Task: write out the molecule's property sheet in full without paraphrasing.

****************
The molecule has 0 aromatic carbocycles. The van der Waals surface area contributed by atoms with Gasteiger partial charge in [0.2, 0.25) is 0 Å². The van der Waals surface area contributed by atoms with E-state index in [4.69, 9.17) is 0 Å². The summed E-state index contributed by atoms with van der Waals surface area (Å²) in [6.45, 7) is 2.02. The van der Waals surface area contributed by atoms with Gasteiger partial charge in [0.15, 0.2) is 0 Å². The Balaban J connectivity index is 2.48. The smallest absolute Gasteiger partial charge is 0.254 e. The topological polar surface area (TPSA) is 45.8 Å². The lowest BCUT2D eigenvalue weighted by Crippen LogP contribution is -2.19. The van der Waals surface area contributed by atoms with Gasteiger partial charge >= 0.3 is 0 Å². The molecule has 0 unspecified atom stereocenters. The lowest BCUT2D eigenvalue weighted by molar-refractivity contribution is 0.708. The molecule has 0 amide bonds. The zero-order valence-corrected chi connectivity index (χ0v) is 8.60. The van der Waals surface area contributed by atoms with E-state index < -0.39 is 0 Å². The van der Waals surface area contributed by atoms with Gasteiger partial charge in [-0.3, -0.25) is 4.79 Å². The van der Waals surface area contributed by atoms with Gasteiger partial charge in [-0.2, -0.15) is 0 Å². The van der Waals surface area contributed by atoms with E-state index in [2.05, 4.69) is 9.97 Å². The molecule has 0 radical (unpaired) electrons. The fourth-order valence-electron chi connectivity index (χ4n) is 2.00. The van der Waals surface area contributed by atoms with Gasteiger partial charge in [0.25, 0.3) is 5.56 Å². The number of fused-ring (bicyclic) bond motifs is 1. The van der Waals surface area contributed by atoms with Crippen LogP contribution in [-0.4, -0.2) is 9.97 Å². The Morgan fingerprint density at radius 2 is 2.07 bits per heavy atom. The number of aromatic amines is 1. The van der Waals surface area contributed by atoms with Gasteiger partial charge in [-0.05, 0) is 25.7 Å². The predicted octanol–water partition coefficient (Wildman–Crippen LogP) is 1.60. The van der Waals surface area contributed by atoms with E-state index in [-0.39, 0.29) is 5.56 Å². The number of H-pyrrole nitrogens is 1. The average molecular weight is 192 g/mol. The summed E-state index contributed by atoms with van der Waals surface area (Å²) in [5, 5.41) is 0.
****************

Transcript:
The molecule has 0 aromatic carbocycles. The van der Waals surface area contributed by atoms with Gasteiger partial charge in [0.2, 0.25) is 0 Å². The van der Waals surface area contributed by atoms with E-state index in [4.69, 9.17) is 0 Å². The summed E-state index contributed by atoms with van der Waals surface area (Å²) in [6.45, 7) is 2.02. The van der Waals surface area contributed by atoms with Gasteiger partial charge in [0.15, 0.2) is 0 Å². The Balaban J connectivity index is 2.48. The smallest absolute Gasteiger partial charge is 0.254 e. The topological polar surface area (TPSA) is 45.8 Å². The lowest BCUT2D eigenvalue weighted by Crippen LogP contribution is -2.19. The van der Waals surface area contributed by atoms with Gasteiger partial charge >= 0.3 is 0 Å². The molecule has 0 unspecified atom stereocenters. The lowest BCUT2D eigenvalue weighted by molar-refractivity contribution is 0.708. The molecule has 0 amide bonds. The zero-order valence-corrected chi connectivity index (χ0v) is 8.60. The van der Waals surface area contributed by atoms with E-state index < -0.39 is 0 Å². The van der Waals surface area contributed by atoms with Gasteiger partial charge in [-0.3, -0.25) is 4.79 Å². The van der Waals surface area contributed by atoms with Gasteiger partial charge in [-0.2, -0.15) is 0 Å². The van der Waals surface area contributed by atoms with E-state index in [2.05, 4.69) is 9.97 Å². The molecule has 0 radical (unpaired) electrons. The fourth-order valence-electron chi connectivity index (χ4n) is 2.00. The van der Waals surface area contributed by atoms with Gasteiger partial charge in [0.25, 0.3) is 5.56 Å². The number of fused-ring (bicyclic) bond motifs is 1. The van der Waals surface area contributed by atoms with Crippen LogP contribution in [-0.4, -0.2) is 9.97 Å². The Morgan fingerprint density at radius 2 is 2.07 bits per heavy atom. The number of aromatic amines is 1. The van der Waals surface area contributed by atoms with Gasteiger partial charge in [-0.05, 0) is 25.7 Å². The predicted octanol–water partition coefficient (Wildman–Crippen LogP) is 1.60. The van der Waals surface area contributed by atoms with E-state index in [-0.39, 0.29) is 5.56 Å². The number of H-pyrrole nitrogens is 1. The average molecular weight is 192 g/mol. The summed E-state index contributed by atoms with van der Waals surface area (Å²) in [5, 5.41) is 0.